In 2021 the Amherst Town Council and Jones Library Trustees. agreed on a funding arrangement whereby the $36.3 project budget would be paid for by the $13.8 million state grant, $5.7 million in fundraising by the Jones Capital Campaign, $1 million in a local Community Preservation Act award, and $15.8 million from the town’s capital budget. The $15.8 million town contribution far exceeded any previous commitment of public funds to library capital improvements. Amherst’s share of the 1993 addition to the Jones Library was $1 million.
In August 2022, updated estimates pegged the library project cost at close to $50 million, or $14 million over budget. A majority of Town Councilors voted to continue investing $2 million into the financially troubled project until February 2024 when actual construction bids come in.
The Capital Campaign reports that it has so far raised less than $5 million toward the $17 million needed to fund its share of current estimated project costs. The library is scheduled to contract for temporary locations around town at a cost of $550,000 beginning in May 2023. The building project schedule calls for a relocation of all library services to interim locations by the end of the year to make way for construction, assuming adequate funding is available.
Capital Campaign Colleagues Oppose Walker Proposal
Echoing Faerber’s opposition to reducing the tax override amount with additional reserves was Amherst resident Matt Blumenfeld whose company Financial Development Agency has been hired by the Jones Library to support fundraising efforts. He urged the Town Council to proceed with the override vote “without taking further funds from Capital Reserves that have been developed over time to allow our town to take on all four capital projects.”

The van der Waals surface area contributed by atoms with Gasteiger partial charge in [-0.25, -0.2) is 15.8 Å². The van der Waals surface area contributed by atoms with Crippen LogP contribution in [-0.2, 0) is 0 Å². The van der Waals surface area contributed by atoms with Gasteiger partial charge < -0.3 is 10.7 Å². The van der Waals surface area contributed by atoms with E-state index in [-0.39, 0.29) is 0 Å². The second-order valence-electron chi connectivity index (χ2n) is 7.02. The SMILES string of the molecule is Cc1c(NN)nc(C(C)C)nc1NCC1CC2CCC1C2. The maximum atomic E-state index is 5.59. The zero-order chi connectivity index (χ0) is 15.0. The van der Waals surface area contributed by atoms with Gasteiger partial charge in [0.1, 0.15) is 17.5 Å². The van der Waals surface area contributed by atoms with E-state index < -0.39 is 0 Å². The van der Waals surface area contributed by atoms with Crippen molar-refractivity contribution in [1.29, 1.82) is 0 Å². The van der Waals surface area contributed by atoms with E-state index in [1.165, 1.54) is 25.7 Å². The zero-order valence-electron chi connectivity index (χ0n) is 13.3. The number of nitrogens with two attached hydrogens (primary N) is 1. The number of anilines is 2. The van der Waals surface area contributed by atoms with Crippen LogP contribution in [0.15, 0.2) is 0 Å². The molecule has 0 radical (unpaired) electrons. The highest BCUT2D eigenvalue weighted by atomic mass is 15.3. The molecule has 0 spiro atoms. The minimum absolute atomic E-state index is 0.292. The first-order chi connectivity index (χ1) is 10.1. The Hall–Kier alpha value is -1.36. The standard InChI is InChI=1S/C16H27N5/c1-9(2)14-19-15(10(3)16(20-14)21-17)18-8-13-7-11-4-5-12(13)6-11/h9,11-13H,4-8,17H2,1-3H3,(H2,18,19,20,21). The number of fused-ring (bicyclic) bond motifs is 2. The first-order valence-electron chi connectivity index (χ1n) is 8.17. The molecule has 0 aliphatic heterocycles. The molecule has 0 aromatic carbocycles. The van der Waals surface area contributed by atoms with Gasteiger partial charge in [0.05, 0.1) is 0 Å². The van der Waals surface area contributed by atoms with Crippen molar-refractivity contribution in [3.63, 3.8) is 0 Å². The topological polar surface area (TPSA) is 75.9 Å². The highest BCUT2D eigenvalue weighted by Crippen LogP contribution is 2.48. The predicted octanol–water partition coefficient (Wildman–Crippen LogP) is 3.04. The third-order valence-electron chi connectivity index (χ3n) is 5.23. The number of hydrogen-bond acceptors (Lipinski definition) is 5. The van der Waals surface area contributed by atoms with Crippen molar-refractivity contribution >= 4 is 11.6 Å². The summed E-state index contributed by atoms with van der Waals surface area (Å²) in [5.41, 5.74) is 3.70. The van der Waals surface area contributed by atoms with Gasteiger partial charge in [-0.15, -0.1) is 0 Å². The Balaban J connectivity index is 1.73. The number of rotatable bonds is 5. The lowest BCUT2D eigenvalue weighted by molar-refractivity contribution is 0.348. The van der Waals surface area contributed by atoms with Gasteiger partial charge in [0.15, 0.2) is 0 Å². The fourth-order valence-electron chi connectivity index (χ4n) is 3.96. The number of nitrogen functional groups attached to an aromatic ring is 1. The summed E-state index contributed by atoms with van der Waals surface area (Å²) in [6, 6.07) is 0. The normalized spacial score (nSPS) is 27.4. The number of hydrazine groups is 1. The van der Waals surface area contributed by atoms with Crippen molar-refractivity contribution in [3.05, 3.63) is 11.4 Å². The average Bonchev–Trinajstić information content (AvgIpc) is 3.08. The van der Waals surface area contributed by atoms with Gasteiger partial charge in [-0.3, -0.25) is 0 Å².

Library Capital Campaign Manager Ginny Hamilton voiced a similar opinion. Introducing herself as an active part of the volunteer team working to pass the debt exclusion override, Hamilton described seeing overwhelming support in town for the tax increase for the school, implying that a further reduction in the override amount may not be necessary to ensure its passage.
“As of last night’s count from people knocking on doors and making phone calls, over two-thirds of those we’ve spoken to say yes they will vote for this project; only three percent have said that they’re opposed,” she reported.
Ultimately the Town Council sided with the library fundraisers, voting down Walker’s motion to reduce tax-supported borrowing with an additional $5 million from reserves. They did, however, pass a non-binding motion to ask the Town Manager to “develop options to reduce the financial impact of the debt exclusion” by $5 million, and present them to the Council by November 30.
Is there a backstory?
Some have suggested that there may be an ulterior motive to the library fundraisers’ vigorous opposition to reducing the town’s capital stabilization or “rainy day” fund.
The library borrowing authorization passed in April 2021 limits the amount of town funds that may be contributed to the library project to $35,279,700. The library project is currently in the neighborhood of $10 million over budget. The capital stabilization fund will contain a similar amount once previously agreed upon money for the school project is replenished with energy credits.
Suspicious minds may wonder if the library’s advocacy machine may be considering a push to jump in front of the fire station and tap capital stabilization to keep its project alive. They will need nine Town Councilors to approve this action; eight voted to absorb expenses required to continue the over-budget project last year. Whether this delicate balance holds will likely be determined by this November when a new Town Council is elected.